Staring at the phone, my heart was racing. My stomach was doing flip-flops. My mouth felt like it was full of cotton balls.
Was this really happening?
After months of waiting, writing and rewriting “Dear Birth Mother” letters, preparing for a home study — all followed by even more waiting — a woman had chosen my husband Michael and me to possibly adopt her baby. Before we committed to moving forward, however, we first had to talk to each other on the phone.
So it was a big deal. And as someone who almost always prefers texting to calling it was even more anxiety-inducing.
I wanted to be funny and engaging (natch), answer any questions she may have about us, and generally make her feel like choosing us was the best decision she would ever make.
But mostly I just didn’t want to royally screw it up.
Waiting for the phone to ring felt like waiting for a blind date to show up at a restaurant. (In fact, we joked that that initial phone call felt a lot like a first date.) And like a first date, you have all these questions you hope to ask or things you want to blurt out … but you try and hold off, lest you come off as an unhinged sociopath.
Time had slowed to a crawl. The wait was excruciating and with it, lots of thoughts started swirling in my head. So as I watched the seconds tick away, I ran through a list of things I should try to avoid saying during that first call. Things like:
“Do I seem nervous? Because I’m so nervous. Are you nervous too? I bet you are. I mean, I assume you are. But you know what they say about assumptions. I’m gonna shut up now.”
When I get nervous I tend to talk really fast. While I tried to convince myself it was charming when I was dating (it’s not, by the way) I figured this was the kind of verbal diarrhea no one wants to hear. Plus it would’ve kept me from listening to what the birthmother was saying. So take a deep breath and try listening …
“You’re definitely gonna give up this baby, right?”
This is probably a fear that’s familiar to any adoptive parent: you’ve been waiting for so long to be chosen that the last thing in the world you want to happen is to have a birth mother change her mind or have “your” child taken from you after birth. Because she can change her mind at any point (even for a specified period after the baby is born). Needless to say, you can feel like you’re trying to impress someone on the longest first date ever.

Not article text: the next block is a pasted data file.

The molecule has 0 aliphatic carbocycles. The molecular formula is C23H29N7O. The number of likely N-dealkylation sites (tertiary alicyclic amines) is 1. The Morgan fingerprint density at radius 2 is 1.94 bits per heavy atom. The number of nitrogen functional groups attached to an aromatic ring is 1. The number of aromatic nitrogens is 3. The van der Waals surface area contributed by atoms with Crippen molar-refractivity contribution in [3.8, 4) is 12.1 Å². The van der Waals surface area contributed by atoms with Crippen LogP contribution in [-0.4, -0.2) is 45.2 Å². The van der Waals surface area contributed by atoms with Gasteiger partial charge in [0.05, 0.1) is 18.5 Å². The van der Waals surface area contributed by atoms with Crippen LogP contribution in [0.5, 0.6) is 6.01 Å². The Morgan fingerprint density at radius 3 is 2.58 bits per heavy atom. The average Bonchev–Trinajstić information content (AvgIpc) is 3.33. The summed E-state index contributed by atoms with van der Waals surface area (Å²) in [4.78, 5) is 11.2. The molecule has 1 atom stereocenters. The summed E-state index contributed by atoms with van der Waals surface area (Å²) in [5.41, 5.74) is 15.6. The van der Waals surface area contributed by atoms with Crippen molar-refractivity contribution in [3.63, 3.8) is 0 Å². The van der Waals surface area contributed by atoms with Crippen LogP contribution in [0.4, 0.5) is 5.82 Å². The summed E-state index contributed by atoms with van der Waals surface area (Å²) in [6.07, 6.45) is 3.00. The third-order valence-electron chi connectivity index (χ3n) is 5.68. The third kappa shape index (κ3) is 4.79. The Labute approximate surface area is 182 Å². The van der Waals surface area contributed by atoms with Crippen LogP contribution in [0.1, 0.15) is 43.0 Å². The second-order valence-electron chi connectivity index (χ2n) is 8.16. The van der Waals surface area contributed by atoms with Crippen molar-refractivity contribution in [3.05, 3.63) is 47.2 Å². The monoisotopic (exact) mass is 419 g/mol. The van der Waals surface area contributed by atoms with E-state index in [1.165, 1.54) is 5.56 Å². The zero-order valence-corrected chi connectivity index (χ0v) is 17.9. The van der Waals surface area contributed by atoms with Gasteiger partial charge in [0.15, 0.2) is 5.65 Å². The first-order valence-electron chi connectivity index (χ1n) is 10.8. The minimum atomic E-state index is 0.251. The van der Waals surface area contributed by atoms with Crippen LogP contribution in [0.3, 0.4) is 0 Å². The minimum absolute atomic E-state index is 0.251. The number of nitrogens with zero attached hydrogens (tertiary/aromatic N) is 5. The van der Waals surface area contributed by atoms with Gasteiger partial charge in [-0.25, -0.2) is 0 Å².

“Wow, this is so weird!”
I went on a date once where the guy felt the need to yell “awkward silence!” whenever there was a short gap in our conversation. Needless to say, he didn’t get a second date. Calling attention to awkward moments only makes them more awkward.
“Are we what you thought we’d be like?”
She picked us for a reason and I wanted to make sure we lived up to whatever idea of us she had in her head. Typing that now I realize how crazy that sounds. You can only be yourself — so wear who you are proudly. As an adoptive parent, you spend weeks agonizing over every word and photo you want to include in your “Dear Birth Mother” profile (the packet you write about who you are that is sent out to potential birth mothers) — so you can’t help but be interested in how closely the “real” you matches up with the “profile” you.
“Let’s trash talk some of the other adoptive parents you considered!”
This is kind of corollary to the last one — but unless you started your “Dear Birth Mother” letter by saying: “If you love gossiping — pick me and let’s dish!” you’re probably better off sticking to any other topic. Like the weather. Or your hobbies (unless your only hobby is gossiping; if so, see above.)
“Hillary or Trump?”
Let’s. Just. Not. Go. There.
There were more thoughts swirling around in my head, sure, but my attention was drawn back to the clock on my iPhone.
I took a deep breath knowing the clock would change to 9:00 AM any second now …
8:59 AM — How is it still 8:59??
8:59 AM — This clock must be broken, right?
8:59 AM — Definitely a broken clock.
8:59 AM — Seriously? How is it not 9 AM?!
9:00 AM — Finally!! Now I just have to wait another hour until she calls.
Come on, 9:01 …More On